Russia's economy is still largely dependent on oil, a commodity which has seen a 50 percent-plus decline in value since June 2014, falling from a high of $114 a barrel then to around $50 a barrel now.
The combination of low oil prices and sanctions has weighed heavily on investor confidence, prompting large capital outflows from Russia (estimated at $65 billion this year, Siluanov said, an improvement on estimates made at the start of the year that were double that), weakening the ruble weaken greatly against the dollar and thus spurring on a rise in consumer prices.
The decline in Russia's fortunes on the back of a glut in global oil supply and lack of demand has prompted many within the Kremlin to urge for a faster diversification of the economy away from commodities, with minister Siluanov among those calling for change.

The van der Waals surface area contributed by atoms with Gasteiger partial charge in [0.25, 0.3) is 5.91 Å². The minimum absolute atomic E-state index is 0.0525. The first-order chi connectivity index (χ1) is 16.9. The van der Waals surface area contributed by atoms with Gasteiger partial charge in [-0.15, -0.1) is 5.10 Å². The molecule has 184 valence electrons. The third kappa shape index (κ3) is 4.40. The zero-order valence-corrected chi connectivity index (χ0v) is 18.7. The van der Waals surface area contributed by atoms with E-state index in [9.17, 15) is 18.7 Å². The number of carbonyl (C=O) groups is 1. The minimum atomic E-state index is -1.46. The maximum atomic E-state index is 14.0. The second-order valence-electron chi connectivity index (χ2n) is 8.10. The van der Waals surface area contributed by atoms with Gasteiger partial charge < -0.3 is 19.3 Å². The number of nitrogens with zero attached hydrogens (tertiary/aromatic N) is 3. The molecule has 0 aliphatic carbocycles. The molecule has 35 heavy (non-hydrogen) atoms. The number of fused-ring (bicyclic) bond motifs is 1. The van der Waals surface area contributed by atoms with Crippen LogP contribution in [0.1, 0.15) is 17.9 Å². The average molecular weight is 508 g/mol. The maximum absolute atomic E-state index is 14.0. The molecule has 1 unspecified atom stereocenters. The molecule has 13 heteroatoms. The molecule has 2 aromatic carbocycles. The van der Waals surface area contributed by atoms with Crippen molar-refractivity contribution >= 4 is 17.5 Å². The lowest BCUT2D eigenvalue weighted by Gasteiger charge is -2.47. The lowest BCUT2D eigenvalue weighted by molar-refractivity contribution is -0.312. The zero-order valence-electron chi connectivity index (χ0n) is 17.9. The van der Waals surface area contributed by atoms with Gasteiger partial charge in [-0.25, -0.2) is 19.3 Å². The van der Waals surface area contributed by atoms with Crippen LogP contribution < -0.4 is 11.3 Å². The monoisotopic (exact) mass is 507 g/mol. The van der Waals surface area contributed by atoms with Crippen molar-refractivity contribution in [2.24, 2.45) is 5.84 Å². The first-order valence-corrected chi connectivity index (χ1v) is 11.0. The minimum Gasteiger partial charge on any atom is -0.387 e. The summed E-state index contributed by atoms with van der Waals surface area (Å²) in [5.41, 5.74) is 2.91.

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"Our current goal is to make the economy and budget less dependent on oil," Siluanov told CNBC. "Our budgetary projections for the next year are based on the assumption of $50 per barrel – the level we have today -- and we have recently experienced a significant reduction in oil and gas revenue within the budget. It used to be about 52 percent of the budgetary revenues but now it's gone down to 43 percent," he said.
"While this is mainly down to the ruble depreciating, as well as the sanctions imposed against Russian companies, and under these circumstances we will have to develop other industries in order to promote import substitution to replace the goods that have become more expensive."